This chemist really blue it
Lots of people make something special for a holiday meal. Maybe it’s Grandpa’s twice-baked potatoes or a pecan pie you saw on Instagram. For Dani Schultz, the twist this Thanksgiving was blue garlic. She didn’t plan it, but she did solve the mystery of how it happened.
Schultz, a Merck & Co. process chemist, had prepared a brine for her turkey: water, salt, herbs, lemons, oranges, and crushed garlic brought to a boil. When she lifted the lid and stirred the mixture, she realized her garlic had turned blue. Neither she nor her husband had seen or heard of anything like it before.
So, as one does, she went to the scientific literature. There she found an explanation from Shinsuke Imai and colleagues at House Foods (J. Agric. Food Chem. 2006, DOI: 10.1021/jf0519818). Schultz tells Newscripts that the chemical that gives garlic its smell, allicin, reacts in the presence of an acid (in this case, from the citrus fruits) with amino acids to form five-membered pyrrole rings. When several pyrroles bind together, the result is blue pigments.
She also learned that the reaction—or, at least, its azure effect—is well known to many. After she tweeted a picture of her garlic (shown here) and a figure from Imai’s paper, chemist Tianfei Liu of the State Key Laboratory of Elemento-organic Chemistry and Nankai University mentioned blue-green Laba garlic, pickled in vinegar and eaten on some Chinese holidays.
Schultz isn’t sure she’ll make blue garlic again, but she hopes others will, maybe as a way to show kids some cool food chemistry. Her tip: crush the garlic to break cell walls and release the enzymes that facilitate the reaction.
Cooking, chemistry, and Twitter intersected in a different way for chemist David K. Smith of the University of York. His new cookbook—a first for him—is Tw-eat, which Smith describes as a cookbook and a memoir.
The project started as a collection of recipes for the family of his late husband, Sam, and for Smith and Sam’s son. Smith picked meals that had some memory of Sam, whether it was a simple weekday supper or a dish they shared on a special vacation.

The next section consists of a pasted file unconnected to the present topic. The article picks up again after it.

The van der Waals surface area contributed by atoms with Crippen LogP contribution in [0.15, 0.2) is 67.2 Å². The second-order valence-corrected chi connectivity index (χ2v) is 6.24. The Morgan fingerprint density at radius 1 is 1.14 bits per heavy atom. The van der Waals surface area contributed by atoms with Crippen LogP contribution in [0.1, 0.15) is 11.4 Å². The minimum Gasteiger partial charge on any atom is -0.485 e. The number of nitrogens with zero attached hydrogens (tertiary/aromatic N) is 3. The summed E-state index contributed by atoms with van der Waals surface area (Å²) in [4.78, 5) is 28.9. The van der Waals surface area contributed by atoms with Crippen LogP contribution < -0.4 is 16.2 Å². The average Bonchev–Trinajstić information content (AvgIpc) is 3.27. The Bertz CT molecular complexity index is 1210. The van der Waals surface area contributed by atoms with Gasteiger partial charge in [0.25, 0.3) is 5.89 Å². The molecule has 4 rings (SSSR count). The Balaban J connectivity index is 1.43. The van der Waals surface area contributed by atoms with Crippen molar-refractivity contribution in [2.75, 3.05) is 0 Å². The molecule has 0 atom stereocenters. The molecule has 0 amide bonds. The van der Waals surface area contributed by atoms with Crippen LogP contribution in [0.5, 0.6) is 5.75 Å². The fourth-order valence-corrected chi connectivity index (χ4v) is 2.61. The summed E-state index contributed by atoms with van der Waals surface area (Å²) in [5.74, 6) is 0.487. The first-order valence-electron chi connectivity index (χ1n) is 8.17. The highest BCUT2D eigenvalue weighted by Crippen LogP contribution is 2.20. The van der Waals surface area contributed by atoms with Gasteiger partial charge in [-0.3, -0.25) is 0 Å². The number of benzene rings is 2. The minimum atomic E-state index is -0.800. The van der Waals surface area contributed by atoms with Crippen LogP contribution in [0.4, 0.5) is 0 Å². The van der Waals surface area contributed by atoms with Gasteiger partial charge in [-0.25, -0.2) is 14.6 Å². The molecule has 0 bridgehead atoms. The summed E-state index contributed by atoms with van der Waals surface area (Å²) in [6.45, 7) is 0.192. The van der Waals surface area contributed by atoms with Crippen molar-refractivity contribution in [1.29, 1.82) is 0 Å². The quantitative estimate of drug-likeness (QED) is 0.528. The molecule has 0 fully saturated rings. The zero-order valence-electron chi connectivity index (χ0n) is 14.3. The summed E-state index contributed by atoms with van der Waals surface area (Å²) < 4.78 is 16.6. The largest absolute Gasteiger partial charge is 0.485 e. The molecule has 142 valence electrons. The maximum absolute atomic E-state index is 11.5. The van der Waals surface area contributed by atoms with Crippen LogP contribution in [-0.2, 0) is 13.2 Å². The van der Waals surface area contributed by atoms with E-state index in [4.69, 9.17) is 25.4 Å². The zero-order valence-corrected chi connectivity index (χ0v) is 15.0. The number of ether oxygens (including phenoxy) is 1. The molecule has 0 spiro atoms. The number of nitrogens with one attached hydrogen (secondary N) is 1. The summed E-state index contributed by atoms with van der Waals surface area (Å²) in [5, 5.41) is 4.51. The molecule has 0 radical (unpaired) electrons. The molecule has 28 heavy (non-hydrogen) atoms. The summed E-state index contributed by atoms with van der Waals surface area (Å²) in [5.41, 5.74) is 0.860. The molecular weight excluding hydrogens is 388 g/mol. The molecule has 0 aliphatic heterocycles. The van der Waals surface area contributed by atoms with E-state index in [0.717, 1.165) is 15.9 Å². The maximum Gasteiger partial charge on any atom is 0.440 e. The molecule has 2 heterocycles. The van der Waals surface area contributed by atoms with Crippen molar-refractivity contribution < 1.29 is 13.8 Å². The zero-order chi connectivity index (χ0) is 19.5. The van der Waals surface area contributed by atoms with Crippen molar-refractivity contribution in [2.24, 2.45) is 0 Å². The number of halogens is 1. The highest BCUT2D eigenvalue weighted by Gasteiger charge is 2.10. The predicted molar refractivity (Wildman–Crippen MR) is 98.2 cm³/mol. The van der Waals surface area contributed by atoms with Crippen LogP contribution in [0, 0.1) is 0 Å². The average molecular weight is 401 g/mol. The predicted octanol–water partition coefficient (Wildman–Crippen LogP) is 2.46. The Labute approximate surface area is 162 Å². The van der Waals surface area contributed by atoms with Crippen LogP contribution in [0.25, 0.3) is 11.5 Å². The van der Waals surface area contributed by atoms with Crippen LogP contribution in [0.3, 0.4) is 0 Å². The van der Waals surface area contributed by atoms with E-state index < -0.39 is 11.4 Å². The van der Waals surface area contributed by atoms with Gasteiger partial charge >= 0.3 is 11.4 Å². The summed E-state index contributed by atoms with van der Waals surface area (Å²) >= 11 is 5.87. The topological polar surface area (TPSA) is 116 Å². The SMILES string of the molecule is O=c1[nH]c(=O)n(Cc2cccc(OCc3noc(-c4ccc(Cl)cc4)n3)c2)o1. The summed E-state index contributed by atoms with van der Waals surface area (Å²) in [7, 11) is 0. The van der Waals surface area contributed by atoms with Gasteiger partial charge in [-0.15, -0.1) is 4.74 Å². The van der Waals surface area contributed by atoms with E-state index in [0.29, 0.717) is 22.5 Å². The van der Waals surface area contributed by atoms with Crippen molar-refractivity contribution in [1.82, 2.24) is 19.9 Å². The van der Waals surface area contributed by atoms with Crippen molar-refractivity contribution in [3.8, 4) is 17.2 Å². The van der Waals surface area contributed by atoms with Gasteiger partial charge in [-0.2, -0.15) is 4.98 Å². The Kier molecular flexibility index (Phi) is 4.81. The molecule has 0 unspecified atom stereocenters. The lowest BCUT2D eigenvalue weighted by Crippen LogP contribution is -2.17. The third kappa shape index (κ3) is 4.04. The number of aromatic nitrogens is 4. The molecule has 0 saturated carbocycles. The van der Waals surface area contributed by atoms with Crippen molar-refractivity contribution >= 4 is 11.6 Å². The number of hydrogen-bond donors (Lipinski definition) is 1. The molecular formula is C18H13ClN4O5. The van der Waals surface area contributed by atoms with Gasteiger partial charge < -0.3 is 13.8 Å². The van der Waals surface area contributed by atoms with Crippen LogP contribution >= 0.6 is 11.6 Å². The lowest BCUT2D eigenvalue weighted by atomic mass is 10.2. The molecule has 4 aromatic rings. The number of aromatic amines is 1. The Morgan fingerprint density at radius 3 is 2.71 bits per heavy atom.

Each page of the cookbook pairs a simplified recipe with an explanation of the food’s emotional resonance and a photo of the dish. Smith had already shared many of these recipes and photos on Twitter, so he borrowed the site’s conceit: almost all the recipes fit within 280 characters, more or less.
That limit required some concessions. The recipes tend to include only bare-bones instructions. Smith says they’re more like templates, which, along with the photo, will give people enough information to make the meals on their own. Others stretch into two or three tweet-length chunks. Smith tells Newscripts that his years of writing synthetic procedures in lab notebooks were good practice in brevity.
Some recipes are not exactly recipes. “Sam’s Mexican Fish Stew” was one of the last things he cooked for Smith. “I remember it tasted absolutely delicious.” Trying to re-create Sam’s recipe might not match the way Smith remembers it, so he simply includes the ingredients and a photo. Smith hopes readers will find their own ways to make the stew and other recipes and to make these dishes their own.
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This story was corrected on Jan. 12, 2021, to reflect that most recipes in David K. Smith's book Tw-eat do specify quantities of ingredients, but the book does not contain detailed instructions typical of most cookbooks.